There is a wonderful Irish Seanfhocail — “Níl in aon rud ach seal” — Nothing lasts forever.
Have a few of this Mayo team seen their time come and go? Have they missed the All-Ireland winning bus — they flagged it down a few times, but never jumped on.
Goalkeeper David Clarke has played in three finals, 2006, 2012, and 2016. Will he see another one?
Seven years ago, in John O’Mahony’s last game as Mayo manager in June 2010, Longford beat Mayo in the first round of the qualifiers.
Ten of the players who saw action for Mayo in their draw with Roscommon last Sunday played in that defeat.
Clarke, a full-back line of Chris Barrett, Ger Cafferkey, and Keith Higgins. Tom Parsons, Donal Vaughan, Kevin McLoughlin, and the two O’Sheas and Andy Moran.
Back in 2010, Roscommon were Connacht champions, then as now, and were beaten by Cork in the All-Ireland quarter-final.
However, only one of that Roscommon outfit is still in-situ in their 26 man panel — corner-back Seán McDermott.
It is clear from those numbers, which is the fresher, newer and younger team.
Those 10 selfless Mayo men have played over 25 times in Croke Park in league and championship since then and despite their valiant efforts, an All-Ireland seems to be getting further away, not nearer to their team.
At stages in the drawn game, some of the Mayo players looked a bit flat and leggy in their movement. The fact Roscommon could open them up so easily at the start and take a 2-2 to 0-1 lead was ominous.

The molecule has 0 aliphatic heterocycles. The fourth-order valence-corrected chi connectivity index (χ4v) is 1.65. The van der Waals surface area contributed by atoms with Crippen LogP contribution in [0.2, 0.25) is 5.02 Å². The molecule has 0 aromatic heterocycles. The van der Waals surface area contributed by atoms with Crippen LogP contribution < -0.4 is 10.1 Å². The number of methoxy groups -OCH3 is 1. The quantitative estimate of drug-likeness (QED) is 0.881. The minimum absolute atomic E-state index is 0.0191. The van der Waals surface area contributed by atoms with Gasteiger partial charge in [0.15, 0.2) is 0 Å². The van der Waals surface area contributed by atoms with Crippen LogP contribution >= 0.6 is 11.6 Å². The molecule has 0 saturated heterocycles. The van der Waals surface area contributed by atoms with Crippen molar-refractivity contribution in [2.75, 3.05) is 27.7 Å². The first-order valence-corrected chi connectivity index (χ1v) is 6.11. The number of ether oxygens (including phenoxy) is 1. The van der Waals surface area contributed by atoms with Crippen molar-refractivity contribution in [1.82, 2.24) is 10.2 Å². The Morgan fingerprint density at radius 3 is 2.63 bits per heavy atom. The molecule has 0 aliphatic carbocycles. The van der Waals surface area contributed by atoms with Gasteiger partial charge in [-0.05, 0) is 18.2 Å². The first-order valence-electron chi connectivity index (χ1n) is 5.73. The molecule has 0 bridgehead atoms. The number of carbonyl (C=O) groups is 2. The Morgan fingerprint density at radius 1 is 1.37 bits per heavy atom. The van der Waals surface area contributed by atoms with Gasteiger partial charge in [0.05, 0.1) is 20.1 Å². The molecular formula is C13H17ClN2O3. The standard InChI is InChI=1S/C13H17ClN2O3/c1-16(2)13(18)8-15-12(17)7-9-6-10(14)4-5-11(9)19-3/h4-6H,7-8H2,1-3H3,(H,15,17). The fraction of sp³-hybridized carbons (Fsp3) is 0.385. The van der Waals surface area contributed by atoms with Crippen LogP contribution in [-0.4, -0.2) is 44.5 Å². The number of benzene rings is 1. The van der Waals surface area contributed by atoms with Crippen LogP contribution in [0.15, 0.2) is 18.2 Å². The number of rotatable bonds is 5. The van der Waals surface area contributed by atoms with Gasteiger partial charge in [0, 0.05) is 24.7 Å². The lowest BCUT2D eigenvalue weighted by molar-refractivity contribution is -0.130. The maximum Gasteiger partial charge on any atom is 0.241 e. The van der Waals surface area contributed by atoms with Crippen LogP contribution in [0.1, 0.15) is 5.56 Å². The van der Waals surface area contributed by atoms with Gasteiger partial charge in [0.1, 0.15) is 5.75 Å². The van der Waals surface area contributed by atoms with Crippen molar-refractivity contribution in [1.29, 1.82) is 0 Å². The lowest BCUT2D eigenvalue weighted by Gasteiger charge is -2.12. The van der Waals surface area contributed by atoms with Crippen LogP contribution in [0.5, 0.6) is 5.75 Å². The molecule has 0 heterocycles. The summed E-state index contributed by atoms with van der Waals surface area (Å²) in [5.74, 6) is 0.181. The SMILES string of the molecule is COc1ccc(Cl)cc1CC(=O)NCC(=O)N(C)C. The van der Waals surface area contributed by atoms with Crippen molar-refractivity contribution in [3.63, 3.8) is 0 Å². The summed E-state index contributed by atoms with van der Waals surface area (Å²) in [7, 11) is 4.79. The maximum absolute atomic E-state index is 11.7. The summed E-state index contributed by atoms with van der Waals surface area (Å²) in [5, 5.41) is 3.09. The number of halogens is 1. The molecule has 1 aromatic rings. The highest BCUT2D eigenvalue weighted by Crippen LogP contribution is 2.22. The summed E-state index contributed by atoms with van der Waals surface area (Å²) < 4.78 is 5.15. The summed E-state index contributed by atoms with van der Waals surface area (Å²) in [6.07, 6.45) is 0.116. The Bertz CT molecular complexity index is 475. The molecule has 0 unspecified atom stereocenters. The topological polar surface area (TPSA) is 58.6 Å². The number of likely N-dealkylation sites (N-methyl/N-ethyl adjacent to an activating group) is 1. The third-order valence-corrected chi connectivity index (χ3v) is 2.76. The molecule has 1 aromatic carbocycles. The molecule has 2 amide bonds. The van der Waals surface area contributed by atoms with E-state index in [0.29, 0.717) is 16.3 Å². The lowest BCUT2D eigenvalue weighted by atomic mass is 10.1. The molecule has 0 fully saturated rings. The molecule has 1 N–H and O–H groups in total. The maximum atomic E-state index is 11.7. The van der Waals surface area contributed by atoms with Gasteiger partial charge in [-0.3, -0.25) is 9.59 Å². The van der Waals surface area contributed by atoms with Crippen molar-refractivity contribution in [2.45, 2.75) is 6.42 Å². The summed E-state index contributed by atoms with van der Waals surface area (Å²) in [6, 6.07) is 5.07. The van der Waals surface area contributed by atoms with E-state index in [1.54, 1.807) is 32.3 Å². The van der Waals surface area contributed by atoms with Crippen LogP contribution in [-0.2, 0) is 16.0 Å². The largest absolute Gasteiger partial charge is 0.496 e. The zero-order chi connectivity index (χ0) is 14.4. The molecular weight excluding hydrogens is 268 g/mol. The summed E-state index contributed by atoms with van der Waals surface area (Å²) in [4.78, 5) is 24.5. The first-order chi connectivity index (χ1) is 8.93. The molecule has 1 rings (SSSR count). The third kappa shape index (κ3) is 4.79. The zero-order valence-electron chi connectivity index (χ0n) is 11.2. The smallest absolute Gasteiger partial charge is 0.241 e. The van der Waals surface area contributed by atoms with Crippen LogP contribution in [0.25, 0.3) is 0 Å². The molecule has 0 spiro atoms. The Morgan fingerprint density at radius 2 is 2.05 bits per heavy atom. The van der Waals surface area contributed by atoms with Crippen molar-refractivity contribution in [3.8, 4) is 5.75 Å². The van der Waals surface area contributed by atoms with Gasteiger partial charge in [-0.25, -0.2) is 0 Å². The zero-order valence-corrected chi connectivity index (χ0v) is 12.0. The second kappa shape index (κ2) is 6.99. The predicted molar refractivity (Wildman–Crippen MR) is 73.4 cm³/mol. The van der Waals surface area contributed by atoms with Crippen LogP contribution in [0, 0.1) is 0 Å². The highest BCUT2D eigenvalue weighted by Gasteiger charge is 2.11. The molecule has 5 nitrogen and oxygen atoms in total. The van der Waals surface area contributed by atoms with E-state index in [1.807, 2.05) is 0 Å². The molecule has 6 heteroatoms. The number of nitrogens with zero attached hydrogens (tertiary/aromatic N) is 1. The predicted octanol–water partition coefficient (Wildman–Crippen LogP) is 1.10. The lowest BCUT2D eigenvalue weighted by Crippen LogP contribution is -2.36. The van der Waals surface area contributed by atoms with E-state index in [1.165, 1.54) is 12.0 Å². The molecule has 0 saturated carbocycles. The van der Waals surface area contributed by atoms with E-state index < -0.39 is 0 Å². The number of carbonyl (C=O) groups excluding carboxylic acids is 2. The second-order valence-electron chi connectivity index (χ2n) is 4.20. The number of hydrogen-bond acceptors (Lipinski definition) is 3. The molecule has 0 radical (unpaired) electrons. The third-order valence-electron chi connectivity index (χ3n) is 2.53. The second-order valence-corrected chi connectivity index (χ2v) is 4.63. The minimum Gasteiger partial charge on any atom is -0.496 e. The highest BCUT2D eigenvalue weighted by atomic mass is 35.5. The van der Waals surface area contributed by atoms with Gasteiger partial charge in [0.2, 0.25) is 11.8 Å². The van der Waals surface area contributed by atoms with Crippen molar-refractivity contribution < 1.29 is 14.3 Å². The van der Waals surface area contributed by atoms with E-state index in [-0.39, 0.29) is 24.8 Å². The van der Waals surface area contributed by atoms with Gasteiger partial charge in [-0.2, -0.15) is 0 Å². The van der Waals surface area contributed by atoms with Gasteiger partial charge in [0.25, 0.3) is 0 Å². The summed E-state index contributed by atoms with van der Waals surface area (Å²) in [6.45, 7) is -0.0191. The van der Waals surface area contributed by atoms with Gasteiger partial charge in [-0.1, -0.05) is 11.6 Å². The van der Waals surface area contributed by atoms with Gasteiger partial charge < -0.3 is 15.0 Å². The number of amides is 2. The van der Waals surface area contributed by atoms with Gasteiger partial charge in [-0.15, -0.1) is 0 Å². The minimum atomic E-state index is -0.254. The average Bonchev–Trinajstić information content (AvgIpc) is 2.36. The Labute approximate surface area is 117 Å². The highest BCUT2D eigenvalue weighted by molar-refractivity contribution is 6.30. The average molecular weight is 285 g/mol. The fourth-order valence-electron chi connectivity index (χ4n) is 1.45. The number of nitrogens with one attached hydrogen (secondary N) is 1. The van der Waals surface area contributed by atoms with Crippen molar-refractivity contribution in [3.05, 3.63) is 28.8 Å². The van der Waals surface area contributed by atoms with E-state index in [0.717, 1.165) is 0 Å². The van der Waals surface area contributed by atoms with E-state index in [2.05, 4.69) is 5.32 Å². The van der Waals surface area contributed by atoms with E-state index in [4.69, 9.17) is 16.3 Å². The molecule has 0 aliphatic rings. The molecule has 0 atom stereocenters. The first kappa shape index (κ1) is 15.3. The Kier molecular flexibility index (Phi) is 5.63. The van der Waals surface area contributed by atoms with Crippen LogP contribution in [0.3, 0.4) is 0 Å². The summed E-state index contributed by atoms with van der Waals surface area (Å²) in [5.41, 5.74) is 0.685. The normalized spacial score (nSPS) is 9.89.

But for Lee Keegan’s quick response for a three-pointer after Ciarán Murtagh’s goal, the game could have run away from Stephen Rochford’s men.
Today will be Mayo’s seventh championship game of 2017 — including extra-time against Derry and Cork. It is only Roscommon’s fourth.
A key factor in deciding today’s outcome will be whether Mayo can rise to the challenge again? Will they be fresh for another battle?
Can they match Roscommon’s enthusiasm and fervour to reach the last-four and have a cut off Kerry?
It will be a bigger challenge for the Mayo players to rise themselves for today’s clash than for Kevin McStay’s young charges, who will believe that the experience of playing in Croke Park will have brought them on hugely. The weight of expectation is still on Mayo to win, and that can be a heavy load to carry.
Against Cork, Mayo scored 21 times from 25 chances in the first 70 minutes. That is an exceptional 83% scoring return.
However, in the second half last Sunday, they shot 10 wides.
The fact their attack could only muster 0-4 from play over the 76 minutes of action is a worrying statistic. Were it not for the superb 1-3 from Lee Keegan, 0-2 from Paddy Durcan, and a point from Colm Boyle, Roscommon would already be in the last four.
It has been a criticism of Mayo for as long as I can remember that they have lacked one really marquee forward in the Colm Cooper, Conor McManus, Jamie Clarke, James O’ Donoghue, Bernard Brogan or Michael Murphy category.
Men who will raise a flag when their team needs it most. The mantle of responsibility for Mayo mainly rests with captain Cillian O’Connor.
However, if Cillian is not scoring well, what other Mayo forward steps forward consistently?
There is a lot of chatter in Mayo about Stephen Rochford.
The goalkeeping decision from last year’s All-Ireland final replay is still background noise in the county.
Rochford and his management team are under pressure to deliver a win today.
To be beaten by the Rossies in Croke Park in championship would be a bitter pill for Mayo supporters to swallow. He needs to get his tactics right and where he assigns Lee Keegan could be decisive.
Does he follow Enda Smith or play his own game?
McStay has less pressure. He has already delivered a Connacht title in style and is building a new promising and exciting team.
Their respective decisions today can have a crucial bearing on the outcome and if McStay can get a panel that was relegated to Division Two of the league just three months ago to the last four, that would represent a superb turnaround in fortunes.